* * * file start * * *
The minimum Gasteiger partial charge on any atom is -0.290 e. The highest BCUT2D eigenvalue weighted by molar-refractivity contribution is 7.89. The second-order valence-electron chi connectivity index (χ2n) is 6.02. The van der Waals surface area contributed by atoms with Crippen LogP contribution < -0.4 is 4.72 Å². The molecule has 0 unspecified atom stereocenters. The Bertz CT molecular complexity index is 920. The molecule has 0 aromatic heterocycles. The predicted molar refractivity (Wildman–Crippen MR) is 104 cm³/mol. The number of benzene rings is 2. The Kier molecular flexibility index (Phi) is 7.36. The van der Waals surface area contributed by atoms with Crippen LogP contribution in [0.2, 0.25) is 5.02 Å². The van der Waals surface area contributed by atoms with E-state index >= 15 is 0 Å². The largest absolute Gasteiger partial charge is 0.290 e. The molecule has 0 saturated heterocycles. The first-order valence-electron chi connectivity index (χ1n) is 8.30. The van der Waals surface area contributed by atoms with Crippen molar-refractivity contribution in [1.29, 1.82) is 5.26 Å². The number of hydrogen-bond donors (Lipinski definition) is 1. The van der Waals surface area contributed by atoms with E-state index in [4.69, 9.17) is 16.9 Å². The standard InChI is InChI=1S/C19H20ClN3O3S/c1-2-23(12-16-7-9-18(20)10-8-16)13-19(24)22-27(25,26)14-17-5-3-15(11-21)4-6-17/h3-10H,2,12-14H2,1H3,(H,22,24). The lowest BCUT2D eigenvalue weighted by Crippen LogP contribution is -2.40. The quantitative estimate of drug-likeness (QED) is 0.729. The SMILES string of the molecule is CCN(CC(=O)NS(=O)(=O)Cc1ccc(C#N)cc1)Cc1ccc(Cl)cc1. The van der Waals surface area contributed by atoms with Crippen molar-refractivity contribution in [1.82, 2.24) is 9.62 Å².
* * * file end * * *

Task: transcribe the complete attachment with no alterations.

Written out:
The minimum Gasteiger partial charge on any atom is -0.290 e. The highest BCUT2D eigenvalue weighted by molar-refractivity contribution is 7.89. The second-order valence-electron chi connectivity index (χ2n) is 6.02. The van der Waals surface area contributed by atoms with Crippen LogP contribution < -0.4 is 4.72 Å². The molecule has 0 unspecified atom stereocenters. The Bertz CT molecular complexity index is 920. The molecule has 0 aromatic heterocycles. The predicted molar refractivity (Wildman–Crippen MR) is 104 cm³/mol. The number of benzene rings is 2. The Kier molecular flexibility index (Phi) is 7.36. The van der Waals surface area contributed by atoms with Crippen LogP contribution in [0.2, 0.25) is 5.02 Å². The van der Waals surface area contributed by atoms with E-state index >= 15 is 0 Å². The largest absolute Gasteiger partial charge is 0.290 e. The molecule has 0 saturated heterocycles. The first-order valence-electron chi connectivity index (χ1n) is 8.30. The van der Waals surface area contributed by atoms with Crippen molar-refractivity contribution in [1.29, 1.82) is 5.26 Å². The number of hydrogen-bond donors (Lipinski definition) is 1. The van der Waals surface area contributed by atoms with E-state index in [4.69, 9.17) is 16.9 Å². The standard InChI is InChI=1S/C19H20ClN3O3S/c1-2-23(12-16-7-9-18(20)10-8-16)13-19(24)22-27(25,26)14-17-5-3-15(11-21)4-6-17/h3-10H,2,12-14H2,1H3,(H,22,24). The lowest BCUT2D eigenvalue weighted by Crippen LogP contribution is -2.40. The quantitative estimate of drug-likeness (QED) is 0.729. The SMILES string of the molecule is CCN(CC(=O)NS(=O)(=O)Cc1ccc(C#N)cc1)Cc1ccc(Cl)cc1. The van der Waals surface area contributed by atoms with Crippen molar-refractivity contribution in [1.82, 2.24) is 9.62 Å².